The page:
(Probably also one of the most important points): With oculink you could build your own setup which is quite cheap. If you use thunderbolt you need one of those proprietary and very expensiv docking-stations…horrible and no one who loves frameworks should like that actually.
Second (bandwith): Thunderbolt 4 offers only 32GBit/s which is 4GByte/s which is same speed as PCI-E 4.0 X2 or PCI-E 3.0 x 4 or PCI-E 2.0 x8 or PCI-E 1.0 X16. So this is like horrible. And also important is, that thunderbolt does not support PCI-E Gen. 4 at all.
Oculink 8i offers same speed as 8 PCI-E 4.0 lanes, which is like a fully PCI-E 3.0 x16 ( “normal” oculink ports have “only” 4 lanes, so not 8i not 8 lanes). So oculink 8i offers 4 times bigger bandwith. Btw: thunderbolt 5 (not out in any device yet) has 80GBit/s which is 10GByte/s. That would still be less than the Frameworks 8 PCI-E lanes offers or oculink 8i. But maybe only 64GBit/s is available as data because thunderbolt 4 offer 40GBit/s and 32GBit/s data. But i dont know.
Third: The losses of today will be even bigger tomorrow. So you wan’t to have biggest possible bandwith, and that will be oculink 8i for loooong time (because oculink will have even compared to thunderbolt 5 60% more bandwith). So and Framework is about longevity and upgradeable (and therefore sustainability). So therefore you need the biggest bandwith, you can get to make sure, your device will not be e-waste in 5 Years. This laptop is meant to hold longer than 5 years (at least for me). I mean, even oculink 8i has “only” the same bandwith with outdated PCI-E 3.0 x16.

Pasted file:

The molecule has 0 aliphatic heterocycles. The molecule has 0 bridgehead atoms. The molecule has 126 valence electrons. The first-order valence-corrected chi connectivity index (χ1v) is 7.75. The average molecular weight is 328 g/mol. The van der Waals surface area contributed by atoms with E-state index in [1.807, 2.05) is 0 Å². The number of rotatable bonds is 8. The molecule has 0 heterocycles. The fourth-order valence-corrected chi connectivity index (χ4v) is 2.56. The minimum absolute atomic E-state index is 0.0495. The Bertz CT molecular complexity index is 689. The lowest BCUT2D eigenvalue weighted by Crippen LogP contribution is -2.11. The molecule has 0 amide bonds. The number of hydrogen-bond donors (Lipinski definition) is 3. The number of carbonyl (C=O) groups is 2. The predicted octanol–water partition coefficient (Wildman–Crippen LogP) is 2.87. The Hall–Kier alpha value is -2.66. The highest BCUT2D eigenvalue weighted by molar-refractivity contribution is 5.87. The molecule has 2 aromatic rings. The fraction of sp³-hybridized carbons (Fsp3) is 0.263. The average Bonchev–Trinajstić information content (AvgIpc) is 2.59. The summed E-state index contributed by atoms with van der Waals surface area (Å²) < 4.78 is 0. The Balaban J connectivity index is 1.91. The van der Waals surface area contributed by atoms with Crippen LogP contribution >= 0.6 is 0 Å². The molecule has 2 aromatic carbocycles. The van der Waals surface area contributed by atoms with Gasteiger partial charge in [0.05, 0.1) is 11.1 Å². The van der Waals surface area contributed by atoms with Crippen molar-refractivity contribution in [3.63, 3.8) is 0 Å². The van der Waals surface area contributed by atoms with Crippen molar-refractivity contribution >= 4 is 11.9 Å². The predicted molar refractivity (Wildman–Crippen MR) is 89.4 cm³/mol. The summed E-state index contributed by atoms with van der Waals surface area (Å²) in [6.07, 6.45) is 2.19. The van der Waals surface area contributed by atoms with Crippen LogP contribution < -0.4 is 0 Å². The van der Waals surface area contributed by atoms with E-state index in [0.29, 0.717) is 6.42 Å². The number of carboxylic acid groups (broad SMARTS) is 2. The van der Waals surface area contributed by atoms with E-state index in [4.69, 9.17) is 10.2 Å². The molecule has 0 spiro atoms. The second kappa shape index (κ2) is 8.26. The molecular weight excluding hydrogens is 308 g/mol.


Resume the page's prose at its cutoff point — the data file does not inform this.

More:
Fourth: The benchmarks from techpowerup showed above are nice to have, but (sadly) like techpowerup often does, they only show average fps, which does not show the real experience, you will get.
Fifth: 16" Framework laptop is not only for gamers, also for people who do heavy workloads and then, you even need more the biggest possible bandwith. So don’t forget that.
Sixth: Resizable BAR does not work really on thunderbolt, It is unusable on it.
But let’s have a look on Techpowerup’s tests: In 4k they claim avg FPS of 81% if you use the bandwith, which Thunderbolt 4 can offer. So that’s a absolutely No-Go. But even Oculink with only 4 lanes would loose 8%(with a RTX 4090). But with Oculink 8i (8 lanes) it would loose only 2%, which is basically measurement inaccuracy.